Kindle Fire HD: Amazon's anti-Apple profit engine

The three new Kindle Fire HD tablets are the latest example that Amazon isn't interested in making money off of its hardware, a far cry from Apple's strategy.

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Roger Cheng (he/him/his) was the executive editor in charge of CNET News, managing everything from daily breaking news to in-depth investigative packages. Prior to this, he was on the telecommunications beat and wrote for Dow Jones Newswires and The Wall Street Journal for nearly a decade and got his start writing and laying out pages at a local paper in Southern California. He's a devoted Trojan alum and thinks sleep is the perfect -- if unattainable -- hobby for a parent.
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Roger Cheng
4 min read
Amazon CEO Jeff Bezos at the Kindle event today. James Martin/CNET

Amazon CEO Jeff Bezos may model his presentation skills after the late Steve Jobs, but his company's business model looks more like the Bizarro version of Apple.

Take today's announcement of several new Kindle Fire tablets, as well as a discounted price on the original. Amazon is hardly making a large profit on these competitively priced products, something Bezos is quick to own up to.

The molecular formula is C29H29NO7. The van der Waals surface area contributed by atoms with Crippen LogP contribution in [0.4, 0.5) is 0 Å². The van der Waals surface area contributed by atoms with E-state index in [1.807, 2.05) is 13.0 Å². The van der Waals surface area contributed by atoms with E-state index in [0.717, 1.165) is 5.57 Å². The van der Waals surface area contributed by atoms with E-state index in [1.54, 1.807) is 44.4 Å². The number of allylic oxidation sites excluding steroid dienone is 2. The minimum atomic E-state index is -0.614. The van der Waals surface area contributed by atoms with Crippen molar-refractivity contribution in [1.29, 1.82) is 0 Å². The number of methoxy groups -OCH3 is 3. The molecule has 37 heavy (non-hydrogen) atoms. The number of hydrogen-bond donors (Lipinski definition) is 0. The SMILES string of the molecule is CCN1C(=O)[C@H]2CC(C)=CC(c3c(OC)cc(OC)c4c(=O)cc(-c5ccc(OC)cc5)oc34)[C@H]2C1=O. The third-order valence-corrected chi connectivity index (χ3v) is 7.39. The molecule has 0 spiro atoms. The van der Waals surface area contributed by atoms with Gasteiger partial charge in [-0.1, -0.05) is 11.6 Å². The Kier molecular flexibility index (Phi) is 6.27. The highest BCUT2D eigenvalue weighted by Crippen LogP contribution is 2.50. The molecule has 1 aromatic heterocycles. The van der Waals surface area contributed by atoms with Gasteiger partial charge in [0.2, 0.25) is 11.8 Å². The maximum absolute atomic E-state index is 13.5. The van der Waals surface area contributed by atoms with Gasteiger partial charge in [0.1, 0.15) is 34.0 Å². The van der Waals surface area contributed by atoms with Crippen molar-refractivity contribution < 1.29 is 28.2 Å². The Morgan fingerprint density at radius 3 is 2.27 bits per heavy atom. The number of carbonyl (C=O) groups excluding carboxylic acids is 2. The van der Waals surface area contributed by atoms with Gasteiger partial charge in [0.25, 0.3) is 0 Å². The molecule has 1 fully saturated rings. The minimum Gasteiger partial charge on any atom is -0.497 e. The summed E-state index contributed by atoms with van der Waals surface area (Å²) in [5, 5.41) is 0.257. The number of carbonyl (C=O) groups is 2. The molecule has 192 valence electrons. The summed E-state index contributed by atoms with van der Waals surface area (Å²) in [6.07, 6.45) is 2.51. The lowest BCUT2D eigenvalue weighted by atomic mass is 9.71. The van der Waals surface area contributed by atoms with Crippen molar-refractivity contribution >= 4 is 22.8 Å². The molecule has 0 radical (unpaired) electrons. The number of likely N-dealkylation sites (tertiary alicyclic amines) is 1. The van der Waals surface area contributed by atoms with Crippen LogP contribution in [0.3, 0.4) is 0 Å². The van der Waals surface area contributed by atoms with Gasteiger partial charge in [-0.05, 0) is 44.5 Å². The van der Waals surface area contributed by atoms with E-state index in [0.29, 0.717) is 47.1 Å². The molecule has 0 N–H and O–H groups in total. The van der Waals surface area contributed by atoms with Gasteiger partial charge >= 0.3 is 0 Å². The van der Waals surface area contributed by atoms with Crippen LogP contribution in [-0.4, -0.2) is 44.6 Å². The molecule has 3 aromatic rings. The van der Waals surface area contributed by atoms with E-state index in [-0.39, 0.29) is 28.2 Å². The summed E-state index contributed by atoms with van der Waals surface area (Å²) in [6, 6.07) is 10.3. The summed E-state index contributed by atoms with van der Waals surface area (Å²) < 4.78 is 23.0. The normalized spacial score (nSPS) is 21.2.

"We want to make money when people use our devices, not when they buy our devices," he said during an event in Santa Monica, Calif., today.

The three versions of the Kindle Fire HD represent an expansion of the company's strategy with the original Kindle Fire. Amazon worries about getting the tablets into the hands of its consumers first, and then focuses on making money off of the services and products it can deliver to them later. While Bezos denies this is the razor-and-razor-blade model, it's actually an apt analogy.

With the high-definition version of the Kindle Fire coming out, Amazon is hoping the more beautifully rendered online store will only spur further interest in Amazon Prime, e-books, or other goods and services. If the first Kindle Fire was a mobile storefront in the hands of consumers, the Kindle Fire HD tablets represent an even better looking one.

"Amazon's services are the core of its devices, and the devices enhance Amazon's service: a virtuous cycle where Amazon gains an increasing share of consumers' wallets," said Forrester Research analyst Rotman Epps, adding that subscription services are key to the company's future success.

Amazon's model, of course, is antithetical to Apple's approach of generating its profit of the hardware. Everything Apple does, from the iTunes music store to its App Store and iCloud service, drives sales of the phones, tablets and computers that are its primary money-makers. Considering the industry-leading margins on those products, it's a no-brainer.

But in the battle for the consumers' credit card, Amazon has the edge. A recent survey conducted by Forrester found that nearly a third of respondents had a credit card on file with Amazon, compared to 18 percent with Apple and 5 percent with Google.